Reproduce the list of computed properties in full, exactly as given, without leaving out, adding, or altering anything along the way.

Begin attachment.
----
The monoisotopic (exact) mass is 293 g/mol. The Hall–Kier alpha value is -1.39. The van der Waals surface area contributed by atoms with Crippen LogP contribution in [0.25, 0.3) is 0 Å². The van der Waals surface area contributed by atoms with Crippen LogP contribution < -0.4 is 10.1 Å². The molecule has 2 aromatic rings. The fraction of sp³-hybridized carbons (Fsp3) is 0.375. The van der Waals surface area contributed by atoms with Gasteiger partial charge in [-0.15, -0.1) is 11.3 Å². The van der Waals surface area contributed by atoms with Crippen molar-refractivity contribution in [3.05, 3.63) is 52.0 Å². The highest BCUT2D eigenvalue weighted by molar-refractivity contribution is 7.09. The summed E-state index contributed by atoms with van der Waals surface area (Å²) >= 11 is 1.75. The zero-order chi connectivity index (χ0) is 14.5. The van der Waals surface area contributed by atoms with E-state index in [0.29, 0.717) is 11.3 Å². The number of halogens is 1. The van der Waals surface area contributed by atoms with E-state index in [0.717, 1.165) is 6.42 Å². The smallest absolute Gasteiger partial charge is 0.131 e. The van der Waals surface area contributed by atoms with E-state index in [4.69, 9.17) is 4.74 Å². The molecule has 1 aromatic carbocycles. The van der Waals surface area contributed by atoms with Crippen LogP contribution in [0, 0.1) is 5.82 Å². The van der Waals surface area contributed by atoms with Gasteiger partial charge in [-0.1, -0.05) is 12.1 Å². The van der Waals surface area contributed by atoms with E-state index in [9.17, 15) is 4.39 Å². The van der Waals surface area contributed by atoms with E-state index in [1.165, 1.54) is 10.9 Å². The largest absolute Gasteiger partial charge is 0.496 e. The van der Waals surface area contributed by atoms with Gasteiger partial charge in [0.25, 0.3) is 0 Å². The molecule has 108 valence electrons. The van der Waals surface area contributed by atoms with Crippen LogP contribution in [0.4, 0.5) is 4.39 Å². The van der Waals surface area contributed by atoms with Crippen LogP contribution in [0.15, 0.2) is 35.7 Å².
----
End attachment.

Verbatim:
The monoisotopic (exact) mass is 293 g/mol. The Hall–Kier alpha value is -1.39. The van der Waals surface area contributed by atoms with Crippen LogP contribution in [0.25, 0.3) is 0 Å². The van der Waals surface area contributed by atoms with Crippen LogP contribution < -0.4 is 10.1 Å². The molecule has 2 aromatic rings. The fraction of sp³-hybridized carbons (Fsp3) is 0.375. The van der Waals surface area contributed by atoms with Gasteiger partial charge in [-0.15, -0.1) is 11.3 Å². The van der Waals surface area contributed by atoms with Crippen molar-refractivity contribution in [3.05, 3.63) is 52.0 Å². The highest BCUT2D eigenvalue weighted by molar-refractivity contribution is 7.09. The summed E-state index contributed by atoms with van der Waals surface area (Å²) >= 11 is 1.75. The zero-order chi connectivity index (χ0) is 14.5. The van der Waals surface area contributed by atoms with E-state index in [0.29, 0.717) is 11.3 Å². The number of halogens is 1. The van der Waals surface area contributed by atoms with E-state index in [0.717, 1.165) is 6.42 Å². The smallest absolute Gasteiger partial charge is 0.131 e. The van der Waals surface area contributed by atoms with E-state index in [4.69, 9.17) is 4.74 Å². The molecule has 1 aromatic carbocycles. The van der Waals surface area contributed by atoms with Crippen LogP contribution in [0, 0.1) is 5.82 Å². The van der Waals surface area contributed by atoms with Gasteiger partial charge in [-0.1, -0.05) is 12.1 Å². The van der Waals surface area contributed by atoms with E-state index in [9.17, 15) is 4.39 Å². The van der Waals surface area contributed by atoms with E-state index in [1.165, 1.54) is 10.9 Å². The largest absolute Gasteiger partial charge is 0.496 e. The van der Waals surface area contributed by atoms with Gasteiger partial charge in [0.25, 0.3) is 0 Å². The molecule has 108 valence electrons. The van der Waals surface area contributed by atoms with Crippen LogP contribution in [0.4, 0.5) is 4.39 Å². The van der Waals surface area contributed by atoms with Crippen LogP contribution in [0.15, 0.2) is 35.7 Å².